Gymnastics coach Chelle Stack can name almost every Interstate 4 landmark between Orlando and Brandon.
Fantasy of Flight, the Water Ski Hall of Fame, the three oddly colored blades of grass near Lakeland.
Okay, maybe I'm stretching it on the blades of grass, but the drive's sights and sounds have become familiar to Stack. Since March, she has made the trip — along with her 2 1/2 pound dog Cocoa — from her Orlando home to the Brandon Sports and Aquatic Center three times a week.
The trips take a fair amount of petrol, but it's passion — not gas — fueling Stack's commute.
For 32 of her 35 years, she has balanced her life around gymnastics. The 3-year-old tumbler from Houston eventually blossomed into a world-class gymnast and 1988 U.S. Olympian.
It took a controversial rules violation to keep Stack and her American teammates from capturing a surprising bronze medal in Seoul, but the experience of being one of the nation's seven best left her with a lifelong love of the sport.
That love, and an unwavering belief she can coax elite performances out of local gymnasts, brought Stack to the 44-year-old sports facility. The center has produced Olympic champions and elite athletes in swimming, diving and tennis. Stack longs to replicate that success in gymnastics.
"The children that are here are really, really talented kids," Stack said Monday before one of her classes. "They have the natural talent. We just have to spend a little more time. It's like getting a diamond out of the rough. They've got the makings, we just have to make them shine."
Stack can ask her young charges to take on challenges because she's done it and she's doing it. Although she has maintained a successful program in Winter Park, she didn't back away from expanding her efforts to Brandon. Now she's at her Winter Park facility Sunday, Tuesday and Thursday and in Brandon Monday, Wednesday and Friday.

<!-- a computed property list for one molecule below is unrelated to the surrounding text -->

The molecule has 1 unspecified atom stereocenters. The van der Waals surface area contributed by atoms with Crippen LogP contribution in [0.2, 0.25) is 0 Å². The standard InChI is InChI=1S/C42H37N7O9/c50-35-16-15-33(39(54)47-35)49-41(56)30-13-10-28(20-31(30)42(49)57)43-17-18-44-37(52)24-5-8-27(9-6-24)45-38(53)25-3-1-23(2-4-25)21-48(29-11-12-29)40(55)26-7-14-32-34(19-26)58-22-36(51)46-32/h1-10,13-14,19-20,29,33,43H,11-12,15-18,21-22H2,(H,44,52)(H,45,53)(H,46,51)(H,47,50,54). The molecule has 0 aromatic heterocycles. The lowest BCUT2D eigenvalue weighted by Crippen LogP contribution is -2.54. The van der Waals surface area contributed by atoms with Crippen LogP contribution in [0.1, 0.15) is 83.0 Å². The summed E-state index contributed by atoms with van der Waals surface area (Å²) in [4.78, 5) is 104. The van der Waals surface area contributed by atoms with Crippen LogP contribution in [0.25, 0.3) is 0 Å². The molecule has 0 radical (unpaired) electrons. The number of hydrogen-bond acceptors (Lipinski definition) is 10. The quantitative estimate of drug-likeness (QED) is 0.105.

The difficulties of maintaining two facilities may seem daunting, but to Stack it simply reflects the work ethic that helped propel her to the top of the sport.
"I think any athlete that reaches that high level ... whenever you're presented with a new challenge, you're like, 'Of course, I can take that on,' " Stack said. "I love the sport. I love the competition. There's a time when you have to go from performing to teaching the kids and trying to give them the passion that I find in the sport."
Stack's passion not only led to Olympic success, but she twice placed first in the uneven bars at the U.S. National Championships working primarily with famed coaches Bela and Marta Karolyi.
She also earned a scholarship to the University of Oklahoma and eventually came to Florida to perform with Cirque du Soleil at Walt Disney World.
Having coached since she was 16, she moved into that area full time after four years with Cirque. She went on to purchase her own gym and is now extending to Brandon.
The key to bringing success to the Brandon group, Stack said, will come from getting to know them individually.
"You have to find that special little key that makes each kid tick," Stack said. "Some kids work better one-on-one, some kids work better in a group. Some kids work better if you really coddle them, some kids if you're really tough. It really just depends on how much you care and how much you're giving to them.
"As long as you're putting them in an environment where they're enjoying what they're doing, they'll give you so much more than you're able to probably give them."
Stack's presence reflects the nonprofit center's commitment to excellence, executive director Chuck Burgess said. Now, more than ever, Brandon Sports and Aquatic wants to not only be in the community, but be a part of it.
On May 30, it'll host a Casino Night as it continues to make improvements. The event will include a variety of Vegas-style games.
However, adding Stack doesn't seem to be a gamble at all.
That's all I'm saying.
Ernest Hooper also writes a column for the Tampa Bay section. Reach him at firstname.lastname@example.org or (813) 226-3406.